This fall will mark 24 years since the sci-fi action flick Demolition Man hit theaters, but Sylvester Stallone has just filed a lawsuit against Warner Bros. Pictures for “intentional dishonesty” in their accounting, thereby keeping some of the profits that are owed to the actor and his loan-out company Rogue Marble.
Why is this lawsuit being raised so long after the movie was released? Sylvester Stallone thinks the time is right to make a stink about this that will hopefully set a precedent to force reportedly notoriously dishonest “Hollywood Accounting” to give talent and production companies what’s owed to them.
The Hollywood Reporter highlights this part of the legal complaint, which lays out how shifty Warner Bros. was being about honoring their agreement to give Rogue Marble the profits they’re owed:
“The motion picture studios are notoriously greedy. This one involves outright and obviously intentional dishonesty perpetrated against an international iconic talent. Here, WB decided it just wasn’t going to account to Rogue Marble on the Film. WB just sat on the money owed to Rogue Marble for years and told itself, without any justification, that Rogue Marble was not owed any profits. When a representative of Rogue Marble asked for an accounting, WB balked and then sent a bogus letter asserting the Film was $66,926,628 unrecouped. When challenged about this false accounting, it made a double-talk excuse, then prepared an actual profit participation statement for the same reporting period, and sent a check for $2,820,000 because the Film had in fact recouped its deficit.”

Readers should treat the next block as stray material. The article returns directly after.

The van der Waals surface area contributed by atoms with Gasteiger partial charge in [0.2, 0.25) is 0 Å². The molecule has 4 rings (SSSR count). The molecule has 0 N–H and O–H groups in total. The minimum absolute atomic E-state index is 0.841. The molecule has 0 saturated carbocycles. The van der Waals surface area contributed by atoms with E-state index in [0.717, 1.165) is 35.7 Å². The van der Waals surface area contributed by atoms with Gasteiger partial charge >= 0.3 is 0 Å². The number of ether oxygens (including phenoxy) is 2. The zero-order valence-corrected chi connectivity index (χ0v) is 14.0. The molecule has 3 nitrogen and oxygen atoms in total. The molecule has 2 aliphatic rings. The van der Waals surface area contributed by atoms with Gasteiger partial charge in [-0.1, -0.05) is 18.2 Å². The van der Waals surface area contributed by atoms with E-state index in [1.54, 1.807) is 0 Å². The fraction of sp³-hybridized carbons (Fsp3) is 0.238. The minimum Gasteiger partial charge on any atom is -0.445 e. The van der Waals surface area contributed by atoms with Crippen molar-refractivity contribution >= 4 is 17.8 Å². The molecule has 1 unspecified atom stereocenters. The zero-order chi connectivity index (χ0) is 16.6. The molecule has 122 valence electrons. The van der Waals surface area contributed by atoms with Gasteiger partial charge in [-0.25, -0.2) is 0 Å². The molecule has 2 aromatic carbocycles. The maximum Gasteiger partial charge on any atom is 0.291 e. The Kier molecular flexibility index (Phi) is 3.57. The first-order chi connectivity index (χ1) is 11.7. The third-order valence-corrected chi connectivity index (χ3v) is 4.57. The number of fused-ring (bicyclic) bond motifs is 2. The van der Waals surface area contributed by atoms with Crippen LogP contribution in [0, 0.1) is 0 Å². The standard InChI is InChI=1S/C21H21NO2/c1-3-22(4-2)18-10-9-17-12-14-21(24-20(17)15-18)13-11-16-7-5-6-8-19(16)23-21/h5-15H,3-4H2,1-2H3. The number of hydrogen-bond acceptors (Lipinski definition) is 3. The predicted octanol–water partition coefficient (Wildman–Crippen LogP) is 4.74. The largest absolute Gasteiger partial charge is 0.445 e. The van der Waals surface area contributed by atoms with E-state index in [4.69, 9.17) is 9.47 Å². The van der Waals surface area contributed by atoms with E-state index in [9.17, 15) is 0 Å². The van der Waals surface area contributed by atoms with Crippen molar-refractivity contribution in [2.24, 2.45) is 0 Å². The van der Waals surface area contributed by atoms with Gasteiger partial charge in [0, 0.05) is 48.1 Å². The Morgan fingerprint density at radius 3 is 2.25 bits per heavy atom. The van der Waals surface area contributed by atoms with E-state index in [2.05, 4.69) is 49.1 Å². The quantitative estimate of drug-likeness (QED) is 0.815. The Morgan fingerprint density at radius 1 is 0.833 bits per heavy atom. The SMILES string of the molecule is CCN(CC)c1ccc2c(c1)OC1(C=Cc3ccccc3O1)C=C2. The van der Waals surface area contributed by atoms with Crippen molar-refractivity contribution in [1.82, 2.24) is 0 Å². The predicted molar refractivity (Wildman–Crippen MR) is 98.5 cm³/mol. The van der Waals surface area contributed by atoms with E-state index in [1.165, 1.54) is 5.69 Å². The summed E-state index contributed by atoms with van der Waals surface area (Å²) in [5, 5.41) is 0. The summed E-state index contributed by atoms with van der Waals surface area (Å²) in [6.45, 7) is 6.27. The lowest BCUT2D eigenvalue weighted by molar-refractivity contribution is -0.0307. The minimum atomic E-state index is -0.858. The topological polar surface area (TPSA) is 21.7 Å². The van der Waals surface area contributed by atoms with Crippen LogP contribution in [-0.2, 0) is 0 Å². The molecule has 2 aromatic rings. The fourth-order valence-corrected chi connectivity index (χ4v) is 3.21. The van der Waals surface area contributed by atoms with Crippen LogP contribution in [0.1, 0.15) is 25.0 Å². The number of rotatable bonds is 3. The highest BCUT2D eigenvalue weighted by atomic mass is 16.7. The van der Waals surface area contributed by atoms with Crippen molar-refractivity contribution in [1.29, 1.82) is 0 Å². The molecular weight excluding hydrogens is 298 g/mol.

Sylvester Stallone’s deal gave him 15% of defined gross if the film hit the $125 million in profits, 17.5% at $200 million and 20% at $250 million. We’re not just talking box office, but home video sales as well. Since Demolition Man earned at least $125 million, Stallone just wants the 15% that he’s owed.
The biggest problem seems to be that the studio didn’t go out of their way to make sure Stallone and Rogue Marble received the profit participation statements that kept them abreast of the numbers. They hadn’t received any updates since 1997, and just a few years ago, decided to ask for an update. But the numbers they received didn’t make any sense, and then a follow-up resulted in the aforementioned $2.8 million check.
Stallone is looking for restitution for Warner Bros. deception, but he’s also pushing forth a fraud claim looking for separate and greater damages, saying the studio “misrepresented and intentionally concealed facts” to create this situation. That part of the lawsuit seems to be the portion that aims to expose the shady accounting practices of Hollywood at large, and I’m not sure how effective that will be.
Anyway, for those interested, you can read the full legal complaint right here. It’s just a shame there’s not a Judge Dredd lawsuit so we could have some fun law wordplay.
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